Also, I wish I hadn't read all of Murakami's books just so I could read them again for the first time.

Carlotta / June 5, 2007 12:34 AM

-- "Dating Is Murder," some kind of "humorous suspense" novel I picked up from the discard/freebie box in front of Powell's in Hyde Park a few weeks ago. Eh, the title appealed to me.

-- "The Average American Male," a novel by Chad Kultgen. (Got it at the Reader Book Swap last week, where I contributed 1 book and walked away with 9. GROAN) It looks sufficiently raunchy.

I figure I'll read one or both of the above when I escape from Boyztown on Pride Parade day.

-- Temple Grandin's "Animals In Translation: Using the Mysteries of Autism to Decode Animal Behavior," whenever I excavate it from whatever pile it's in.

Overall, my standards are pretty low this summer; too many other things going on to devote the energy to more worthwhile books.

Judy / June 5, 2007 9:06 AM

ooh, I really like Murakami.
I have one book at home that I haven't read. Can't remember the title right now tho. Need more coffee first.

Nuxrs / June 5, 2007 10:21 AM

After Dark was good, but short. If you like Murakami, you'll probably like it....but if you're looking for a coherent plot, you should avoid it.

Anyone gearing up for the new McEwan is in for a disappointment! Boy, did it suck.

Leelah / June 5, 2007 11:15 AM

McEwan sucks. Atonement may have been the worst book I ever finished... and I have finished "Moby Dick", "Wuthering Heights" and "The Scarlet Letter".

I'm still in school, so I am not sure what I'm reading this summer, though Pollan's "The Omnivore's Dilemma" will probably be the first. That guy can write.

Sarah / June 5, 2007 11:18 AM

TaJ: Magister Ludi is one of my favorite books.

I am reading American Gods right now, then will be re-reading all of the Harry Potter books in advance of the new HP book and movie coming out.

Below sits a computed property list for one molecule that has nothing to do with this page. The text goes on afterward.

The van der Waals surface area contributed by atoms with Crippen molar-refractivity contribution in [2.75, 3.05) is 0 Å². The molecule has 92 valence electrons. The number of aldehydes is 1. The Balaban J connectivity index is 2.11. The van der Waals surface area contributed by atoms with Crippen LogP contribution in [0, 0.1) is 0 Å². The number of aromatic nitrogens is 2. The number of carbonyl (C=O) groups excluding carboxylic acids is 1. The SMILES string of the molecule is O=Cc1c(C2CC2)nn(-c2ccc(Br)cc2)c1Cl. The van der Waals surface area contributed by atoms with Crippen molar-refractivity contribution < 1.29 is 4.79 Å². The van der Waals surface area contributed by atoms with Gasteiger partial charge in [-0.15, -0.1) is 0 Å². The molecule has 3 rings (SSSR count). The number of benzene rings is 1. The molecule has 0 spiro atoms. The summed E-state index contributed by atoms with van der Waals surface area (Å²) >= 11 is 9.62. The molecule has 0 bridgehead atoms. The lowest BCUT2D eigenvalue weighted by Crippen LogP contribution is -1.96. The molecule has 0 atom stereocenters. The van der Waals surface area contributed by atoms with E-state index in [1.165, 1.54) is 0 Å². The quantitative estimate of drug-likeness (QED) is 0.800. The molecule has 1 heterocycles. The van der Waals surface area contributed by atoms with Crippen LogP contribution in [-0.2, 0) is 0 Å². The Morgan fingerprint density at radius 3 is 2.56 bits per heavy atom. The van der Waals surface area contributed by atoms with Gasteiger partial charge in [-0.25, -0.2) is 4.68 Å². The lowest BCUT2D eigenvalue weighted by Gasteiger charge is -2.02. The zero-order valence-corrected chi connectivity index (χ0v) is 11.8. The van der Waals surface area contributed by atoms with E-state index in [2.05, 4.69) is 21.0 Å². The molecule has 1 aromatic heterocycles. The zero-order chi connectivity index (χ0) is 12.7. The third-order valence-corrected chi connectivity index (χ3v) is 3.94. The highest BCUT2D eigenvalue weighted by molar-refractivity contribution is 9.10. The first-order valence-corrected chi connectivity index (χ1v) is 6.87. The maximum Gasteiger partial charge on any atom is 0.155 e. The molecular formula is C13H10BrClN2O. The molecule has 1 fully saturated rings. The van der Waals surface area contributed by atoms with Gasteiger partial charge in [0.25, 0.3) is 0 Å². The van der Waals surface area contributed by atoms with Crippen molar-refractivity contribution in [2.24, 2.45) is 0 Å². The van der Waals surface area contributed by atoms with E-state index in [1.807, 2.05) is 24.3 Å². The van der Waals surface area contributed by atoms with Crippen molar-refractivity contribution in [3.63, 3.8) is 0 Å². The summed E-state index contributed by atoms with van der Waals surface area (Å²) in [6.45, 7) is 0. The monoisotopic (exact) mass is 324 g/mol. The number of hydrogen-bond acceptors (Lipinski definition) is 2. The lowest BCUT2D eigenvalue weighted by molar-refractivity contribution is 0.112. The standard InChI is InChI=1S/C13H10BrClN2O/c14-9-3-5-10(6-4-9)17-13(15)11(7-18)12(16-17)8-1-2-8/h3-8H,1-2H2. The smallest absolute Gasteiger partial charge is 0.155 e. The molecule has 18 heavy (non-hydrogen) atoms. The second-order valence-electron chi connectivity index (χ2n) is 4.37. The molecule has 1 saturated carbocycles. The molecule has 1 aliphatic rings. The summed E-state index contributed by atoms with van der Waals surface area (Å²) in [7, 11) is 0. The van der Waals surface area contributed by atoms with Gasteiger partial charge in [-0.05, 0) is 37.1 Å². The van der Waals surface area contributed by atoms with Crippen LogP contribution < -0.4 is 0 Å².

Mac / June 5, 2007 12:13 PM

Old issues of The New Yorker.

And porn.

miss casual / June 5, 2007 12:41 PM

ugh... murakami. yuck.

im reading a tom robbins book. another roadside attraction. after this one i think therell only be like two of his left that i havent read.

after that i need to read some charles bukowski. ive never read any of his novels and constantly get told i will love them. but actually i dont know which one to start with... suggestions anyone?

mike / June 5, 2007 1:22 PM

Magister Ludi should be renamed "The Glass Bead Zzzzzzzzzz."

Nuxrs / June 5, 2007 2:34 PM

ugh...robbins. yuck. so there!

Bukowski? Start with Ham on Rye.

Emerson Dameron / June 5, 2007 3:30 PM

Miss C,
As many smart-dumb quotations as I owe to Buk, if you've passed your 20th birthday, you might've missed out. It's sort of like being into serial killers or the Doors.

TaJ / June 5, 2007 5:15 PM

i would love to recommend something else i just re-read as part of the summer list:

Narcisuss and Goldmund- also by H Hesse

pat / June 6, 2007 8:32 AM

Currently working on "The Boy Detective Fails" by Chicago's Joe Meno... And it's totally one of those books that I read slowly, because I don't want it to end; but I'm dying to know how it ends.

Next up is the "Amazing Adventures of Kavalier and Klay."

Oddly for a bit of contrast, I also really want to read Madeline Albright's latest book: "The Mighty and the Almighty: Reflections on America, God and World Affairs."

Unfortunately I'm not commuting by train anymore, so my reading time is a but more scarce; so unfortunately that really could be all my summer reading.

chuck / June 26, 2007 8:49 AM

last summer
this summer
next summer
>>>>PLAYBOY.